Editorial: IHSA dangerously opens basketball season

For many, the world of sports serves as a source of excitement, entertainment, friendship, and a gateway to future opportunities. 

However, COVID-19 continues to keep many school buildings and places of work closed to prevent infecting the public. As a result, school sports have been affected. 

With the beginning of what would traditionally be basketball season and as plans for winter, spring, and summer games are considered, the significant, continual threat of the coronavirus pandemic must be respected. Close-contact high school sports must remain postponed for the greater good of local public health.

It is no controversy to say the virus carved out a significant portion of the U.S.’s population – all at the expense of citizens, families, and normalcy.

In Illinois, the number of daily cases has risen once again. Will County remains a hot spot for the virus with more than 3,000 cases recorded between Oct. 15 – Oct. 28 alone, according to The New York Times.

Do these statistics demonstrate the possibility for a safe return to athletic normalcy? 

Despite the rising numbers, many Illinoisians continue to claim a return to normalcy in the sphere of sports is exactly what is needed and continue to protest the closure of high school and college sports.

According to a recording of a September, Let Us Play protest,  football player Myles Mooyoung of Chicago’s Kenwood Academy High School took to the stage to give a speech.

“Anything that happens is on us,” Mooyoung said. “If I get COVID from playing football, I’m fine with that.”


Should society allow a teenager to take responsibility for the health of multitudes of citizens he may come in contact with before knowing whether or not he is sick?

What in the world would make football worth the risk when millions still work from home? 

Yes, sports provide students with an escape, a positive environment, and possibly scholarships. For a handful of athletes. 

The virus, on the other hand, is not that exclusive.

Yes, sports scholarships stand as essential to many high schoolers who plan to play in college. However, many athletes have already been scouted, and college officials, believe it or not, know what’s happening to the world.

 The only thing positive about high-contact sports returning to normal will be an increase in cases and positivity rates, and a few players will irresponsibly disregard the well being of others just to play a game.

The protesting of state guidelines for keeping COVID-19 at bay reaches even the Illinois High School Association (IHSA).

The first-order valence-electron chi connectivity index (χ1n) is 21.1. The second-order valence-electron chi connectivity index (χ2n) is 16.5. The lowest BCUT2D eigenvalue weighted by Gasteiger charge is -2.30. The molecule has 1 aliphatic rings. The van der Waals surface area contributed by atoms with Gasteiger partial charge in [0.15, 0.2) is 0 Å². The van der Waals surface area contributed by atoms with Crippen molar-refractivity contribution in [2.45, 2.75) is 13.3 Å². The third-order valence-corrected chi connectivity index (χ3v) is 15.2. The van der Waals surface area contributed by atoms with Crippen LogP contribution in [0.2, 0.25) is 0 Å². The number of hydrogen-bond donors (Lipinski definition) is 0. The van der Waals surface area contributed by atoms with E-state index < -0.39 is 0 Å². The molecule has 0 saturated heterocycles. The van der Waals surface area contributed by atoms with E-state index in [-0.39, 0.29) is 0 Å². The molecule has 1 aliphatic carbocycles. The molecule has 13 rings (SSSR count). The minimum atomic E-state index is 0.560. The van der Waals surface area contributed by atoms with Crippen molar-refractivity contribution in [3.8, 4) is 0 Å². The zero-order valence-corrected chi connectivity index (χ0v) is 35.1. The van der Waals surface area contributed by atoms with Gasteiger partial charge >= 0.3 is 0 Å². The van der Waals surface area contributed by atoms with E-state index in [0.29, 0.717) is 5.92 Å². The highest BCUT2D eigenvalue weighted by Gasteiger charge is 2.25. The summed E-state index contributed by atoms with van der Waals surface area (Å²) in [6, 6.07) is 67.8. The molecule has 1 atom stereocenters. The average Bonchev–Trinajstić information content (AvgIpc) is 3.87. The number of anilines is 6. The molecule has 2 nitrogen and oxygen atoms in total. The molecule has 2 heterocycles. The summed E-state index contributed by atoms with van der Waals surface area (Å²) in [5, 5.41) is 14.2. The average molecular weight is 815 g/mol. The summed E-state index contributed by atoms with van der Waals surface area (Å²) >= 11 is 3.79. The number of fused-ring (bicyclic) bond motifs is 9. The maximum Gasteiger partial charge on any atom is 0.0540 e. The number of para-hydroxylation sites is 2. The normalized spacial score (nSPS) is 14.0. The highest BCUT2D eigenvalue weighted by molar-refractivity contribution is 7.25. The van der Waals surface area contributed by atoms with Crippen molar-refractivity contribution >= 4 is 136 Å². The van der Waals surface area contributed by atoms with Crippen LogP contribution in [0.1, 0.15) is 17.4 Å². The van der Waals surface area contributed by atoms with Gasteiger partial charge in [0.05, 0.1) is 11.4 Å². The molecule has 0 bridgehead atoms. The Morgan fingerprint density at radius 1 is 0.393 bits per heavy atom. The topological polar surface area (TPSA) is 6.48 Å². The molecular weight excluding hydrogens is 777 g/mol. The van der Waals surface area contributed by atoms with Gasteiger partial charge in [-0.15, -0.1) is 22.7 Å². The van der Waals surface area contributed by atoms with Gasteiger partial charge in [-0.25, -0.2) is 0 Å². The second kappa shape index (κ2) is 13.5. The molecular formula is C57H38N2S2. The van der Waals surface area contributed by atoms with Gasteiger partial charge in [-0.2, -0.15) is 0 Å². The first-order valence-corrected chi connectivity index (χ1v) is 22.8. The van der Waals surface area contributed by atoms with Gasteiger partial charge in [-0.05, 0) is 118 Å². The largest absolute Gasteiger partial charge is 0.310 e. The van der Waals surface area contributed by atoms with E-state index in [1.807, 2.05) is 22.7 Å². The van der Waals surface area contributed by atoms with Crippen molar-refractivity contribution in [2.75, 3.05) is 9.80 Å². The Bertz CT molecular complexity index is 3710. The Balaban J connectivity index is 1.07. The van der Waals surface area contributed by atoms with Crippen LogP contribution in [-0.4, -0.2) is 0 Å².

On Oct. 28, the IHSA announced basketball season will start as scheduled, with practices beginning Nov. 16 and games starting on Nov. 30.

This directly contradicts state guidelines for winter sports – all of which should be suspended until further notice, according to government officials.

On the same day the IHSA riskily approved the start of basketball season, Illinois broke its highest case record with more than 6,000 cases added in one day, according to The New York Times.

Of course, school officials may choose whether to have its own students take part in the IHSA season or not. 

Chicago Public School officials, for example, chose to postpone its basketball season in accordance with the state, not IHSA, guidelines.

Smart decision.

People continue to get sick and die at increasing rates from an all-too-real threat.

The IHSA thinks now is a good time to play some basketball? 

If high schools open fields and courts for contact sports, the real game will be about playing with the possibility of a life-or-death scenario and reckless playing with the lives and health of others. 

All it takes is for one player to be an active carrier of COVID – a category which many young people unknowingly fit into – and suddenly there’s a renewed outbreak.

One student, one close contact pass without masks, and within a few weeks, the whole team could be shut down. 

Only the players? Of course not.

Covid can affect their families. Their grandparents. Their friends. Their coaches. Their fans. People at the grocery store, park, gas station.

Ignoring the well being of one’s fellow man for indulgence in personal activities has never been and will never be okay.

Professionals may be able to have games considering provided testing, overnight accommodations, team procedures, and schedules, but how can school districts do the same?

 Isn’t the main priority to slowly open school buildings for academic reasons not keep them shut down because of an outbreak after a basketball game?

And players may easily forget that it is not just their niche that’s affected. Marching band lost its season. Musicians and singers cannot hold concerts. 

Missing out on some high school experiences must be sacrificed for the greater good.

Should contact sports start so one can pretend everything is normal? Or would one rather not see their family succumb to the virus as so many others across this nation have? 

Nothing is normal for anyone right now. 

Illinois cannot handle more chaos, and its communities are not easily reborn from the ashes of whatever may remain. 

Health must remain the utmost concern for high school sports for the good of everyone – players, families, and one’s fellow man.

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